Chocolate Fudge Cookies:
1 cup (115 grams) pecans or walnuts
1/2 cup (60 grams) cake flour
1 teaspoon baking powder
1/4 teaspoon salt
1 teaspoon instant espresso powder or instant coffee powder (optional)
1 pound (450 grams) bittersweet or semisweet chocolate, coarsely chopped
1/4 cup (57 grams) unsalted butter, cut into small chunks
1 3/4 cups (350 grams) granulated white sugar
4 large eggs, room temperature
1 tablespoon pure vanilla extract
1 cup (170 grams) semisweet dark chocolate chips
1 cup (170 grams) white chocolate chips
Chocolate Fudge Cookies: Preheat oven to 350 degrees F (177 degrees C) and place rack in center of oven. Place the pecans on a baking sheet and bake for 8-10 minutes, or until lightly brown and fragrant. Let nuts cool and then chop coarsely.
Sift or whisk together the flour, baking powder, salt, and espresso powder.
Melt the chocolate and butter in a stainless steel bowl placed over a saucepan of simmering water, stirring until smooth. Remove from heat and set aside to cool to room temperature.
In the bowl of your electric mixer (or with a hand mixer), beat the sugar and eggs until pale yellow and thick, about 5 minutes. (When you slowly raise the beaters the batter will fall back into the bowl in slow ribbons.) Beat in the melted chocolate mixture and vanilla extract. Fold in the dry ingredients to the chocolate batter and mix only until incorporated. Stir in the chocolate chips and nuts. Cover with plastic wrap and refrigerate the batter just until firm, about 30-60 minutes.
Preheat oven to 350 degrees F (177 degrees C) and place rack in center of oven. Line two baking sheets with parchment paper.
Drop batter by 1/4 cupfuls (60 ml) onto prepared cookie sheets, spacing evenly. With moist fingers, press batter to form 3 - 3 1/2 inch (8-9 cm) rounds. Bake cookies for about 10 - 12 minutes or just until set. The tops of the cookies will be cracked and shiny. It is important not to over bake these cookies or they will be dry.
Remove from oven and place baking pan on a wire rack to cool. When cookies are firm, remove from baking pan and let completely cool on rack.
These cookies are best the day they are baked but can be stored in an airtight container at room temperature for a few days.
Makes about 20 large cookies.
Chocolate Fudge Cookies, also called Chocolate Rads, are hard to describe as they seem to be a cross between a chocolate cookie and a chocolate torte. They are instantly recognizable by their shiny and cracked bumpy surface. When you break one open, you will find that the inside is wonderfully soft and fudgy with an intense chocolate flavor. The chocolate flavor comes from adding a whooping one pound (450 grams) of melted dark chocolate to the batter. The chocolate lover is in for a real treat with this cookie.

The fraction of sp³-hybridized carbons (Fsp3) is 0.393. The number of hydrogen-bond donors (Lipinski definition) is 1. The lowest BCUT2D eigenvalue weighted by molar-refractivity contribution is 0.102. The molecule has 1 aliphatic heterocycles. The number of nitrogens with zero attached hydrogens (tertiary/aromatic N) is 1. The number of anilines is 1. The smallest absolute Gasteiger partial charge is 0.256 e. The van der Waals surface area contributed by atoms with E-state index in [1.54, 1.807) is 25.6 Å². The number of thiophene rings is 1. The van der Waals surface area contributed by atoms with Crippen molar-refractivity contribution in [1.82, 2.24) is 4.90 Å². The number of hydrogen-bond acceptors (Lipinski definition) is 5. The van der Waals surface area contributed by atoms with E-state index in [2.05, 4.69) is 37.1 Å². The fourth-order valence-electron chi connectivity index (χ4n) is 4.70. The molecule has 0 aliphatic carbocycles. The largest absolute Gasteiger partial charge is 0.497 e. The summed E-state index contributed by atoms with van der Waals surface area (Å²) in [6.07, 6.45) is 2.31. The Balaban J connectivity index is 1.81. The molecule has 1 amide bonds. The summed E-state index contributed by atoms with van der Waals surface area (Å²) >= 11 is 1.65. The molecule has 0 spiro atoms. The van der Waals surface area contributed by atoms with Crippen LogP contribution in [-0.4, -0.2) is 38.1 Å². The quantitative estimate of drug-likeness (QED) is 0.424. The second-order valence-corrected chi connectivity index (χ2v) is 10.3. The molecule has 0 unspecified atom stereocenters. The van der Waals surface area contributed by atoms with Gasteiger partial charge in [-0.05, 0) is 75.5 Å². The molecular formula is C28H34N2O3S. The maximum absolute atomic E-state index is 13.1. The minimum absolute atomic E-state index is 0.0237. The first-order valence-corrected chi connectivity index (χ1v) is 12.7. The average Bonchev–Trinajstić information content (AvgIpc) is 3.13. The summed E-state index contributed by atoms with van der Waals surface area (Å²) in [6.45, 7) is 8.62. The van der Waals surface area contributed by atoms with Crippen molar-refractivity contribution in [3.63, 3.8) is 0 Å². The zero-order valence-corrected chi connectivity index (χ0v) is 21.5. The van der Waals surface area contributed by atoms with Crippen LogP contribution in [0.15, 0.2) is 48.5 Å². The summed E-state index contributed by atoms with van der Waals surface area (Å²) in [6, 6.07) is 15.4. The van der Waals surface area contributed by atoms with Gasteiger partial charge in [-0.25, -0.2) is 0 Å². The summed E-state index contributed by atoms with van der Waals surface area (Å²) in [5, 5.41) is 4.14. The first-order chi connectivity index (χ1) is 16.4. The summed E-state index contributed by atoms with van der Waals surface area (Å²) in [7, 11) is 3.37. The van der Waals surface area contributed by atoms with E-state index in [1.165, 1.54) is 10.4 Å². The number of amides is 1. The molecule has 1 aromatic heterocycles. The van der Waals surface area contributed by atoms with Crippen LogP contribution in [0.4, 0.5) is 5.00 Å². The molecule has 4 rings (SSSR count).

This Chocolate Fudge Cookie batter is not like most cookie batters where we beat the butter and sugar until creamy, and then beat in the eggs and flour. Instead, the batter is made like a torte or sponge cake, that is, by first beating air into sugar and eggs. Once the mixture has become very thick and pale yellow in color, a melted mixture of semi sweet or bittersweet chocolate and butter is folded in. Next, mix in just a little cake flour (can use plain flour), that has been leavened with baking powder. The final step is to fold in white and dark chocolate chips, along with some chopped nuts (pecans, walnuts, hazelnuts or almonds). The batter does need to be chilled so it is firm enough to form into cookies. But this only takes about 30 to 60 minutes in the refrigerator. The important thing with these cookies is not to over bake them or they will be dry. They are done when they are set, yet the surfaces of the cookies are still shiny and cracked. You may want to bake one or two testers to get an accurate baking time. Chocolate Fudge Cookies are best the day they are made but they can be stored in an airtight container for a day or two. This recipe makes about 20 large cookies, but you can half the recipe.
Lastly, chocolate is the dominant flavor in these cookies, so it is important to use a high quality, semi sweet or bittersweet chocolate that you enjoy eating out-of-hand. Buy the best you can afford. Look for chocolate that has a lovely shiny finish (a sign that the chocolate was cooked at the right temperature for the right amount of time) and one that has that wonderful 'snap' when you break it into pieces.